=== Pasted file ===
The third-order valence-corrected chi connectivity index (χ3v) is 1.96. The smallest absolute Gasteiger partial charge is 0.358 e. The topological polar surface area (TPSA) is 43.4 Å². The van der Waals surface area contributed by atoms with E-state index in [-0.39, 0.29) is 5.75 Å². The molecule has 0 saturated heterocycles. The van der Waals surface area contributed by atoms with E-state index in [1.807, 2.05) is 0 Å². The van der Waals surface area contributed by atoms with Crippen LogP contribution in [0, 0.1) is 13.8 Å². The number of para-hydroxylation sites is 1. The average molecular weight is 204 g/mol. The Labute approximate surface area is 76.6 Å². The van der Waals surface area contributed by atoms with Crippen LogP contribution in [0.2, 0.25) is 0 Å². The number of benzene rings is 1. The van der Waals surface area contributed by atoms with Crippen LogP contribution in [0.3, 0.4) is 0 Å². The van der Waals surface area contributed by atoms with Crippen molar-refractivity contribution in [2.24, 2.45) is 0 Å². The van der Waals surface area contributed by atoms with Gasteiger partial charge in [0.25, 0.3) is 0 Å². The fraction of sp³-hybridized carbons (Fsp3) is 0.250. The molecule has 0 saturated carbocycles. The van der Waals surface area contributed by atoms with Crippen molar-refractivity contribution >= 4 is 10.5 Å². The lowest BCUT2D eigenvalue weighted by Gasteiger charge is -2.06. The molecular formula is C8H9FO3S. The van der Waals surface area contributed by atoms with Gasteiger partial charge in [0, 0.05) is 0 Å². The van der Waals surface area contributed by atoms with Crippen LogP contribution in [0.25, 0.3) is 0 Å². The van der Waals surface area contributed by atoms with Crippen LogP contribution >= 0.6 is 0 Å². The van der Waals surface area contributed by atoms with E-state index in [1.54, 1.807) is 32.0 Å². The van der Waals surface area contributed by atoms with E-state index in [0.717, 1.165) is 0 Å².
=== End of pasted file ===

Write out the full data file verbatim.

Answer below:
The third-order valence-corrected chi connectivity index (χ3v) is 1.96. The smallest absolute Gasteiger partial charge is 0.358 e. The topological polar surface area (TPSA) is 43.4 Å². The van der Waals surface area contributed by atoms with E-state index in [-0.39, 0.29) is 5.75 Å². The molecule has 0 saturated heterocycles. The van der Waals surface area contributed by atoms with E-state index in [1.807, 2.05) is 0 Å². The van der Waals surface area contributed by atoms with Crippen LogP contribution in [0, 0.1) is 13.8 Å². The number of para-hydroxylation sites is 1. The average molecular weight is 204 g/mol. The Labute approximate surface area is 76.6 Å². The van der Waals surface area contributed by atoms with Crippen LogP contribution in [0.2, 0.25) is 0 Å². The number of benzene rings is 1. The van der Waals surface area contributed by atoms with Crippen LogP contribution in [0.3, 0.4) is 0 Å². The van der Waals surface area contributed by atoms with Crippen molar-refractivity contribution in [2.24, 2.45) is 0 Å². The van der Waals surface area contributed by atoms with Gasteiger partial charge in [0.25, 0.3) is 0 Å². The fraction of sp³-hybridized carbons (Fsp3) is 0.250. The molecule has 0 saturated carbocycles. The van der Waals surface area contributed by atoms with Crippen molar-refractivity contribution >= 4 is 10.5 Å². The lowest BCUT2D eigenvalue weighted by Gasteiger charge is -2.06. The molecular formula is C8H9FO3S. The van der Waals surface area contributed by atoms with Gasteiger partial charge in [0, 0.05) is 0 Å². The van der Waals surface area contributed by atoms with Crippen LogP contribution in [0.25, 0.3) is 0 Å². The van der Waals surface area contributed by atoms with Crippen LogP contribution >= 0.6 is 0 Å². The van der Waals surface area contributed by atoms with E-state index in [1.54, 1.807) is 32.0 Å². The van der Waals surface area contributed by atoms with E-state index in [0.717, 1.165) is 0 Å².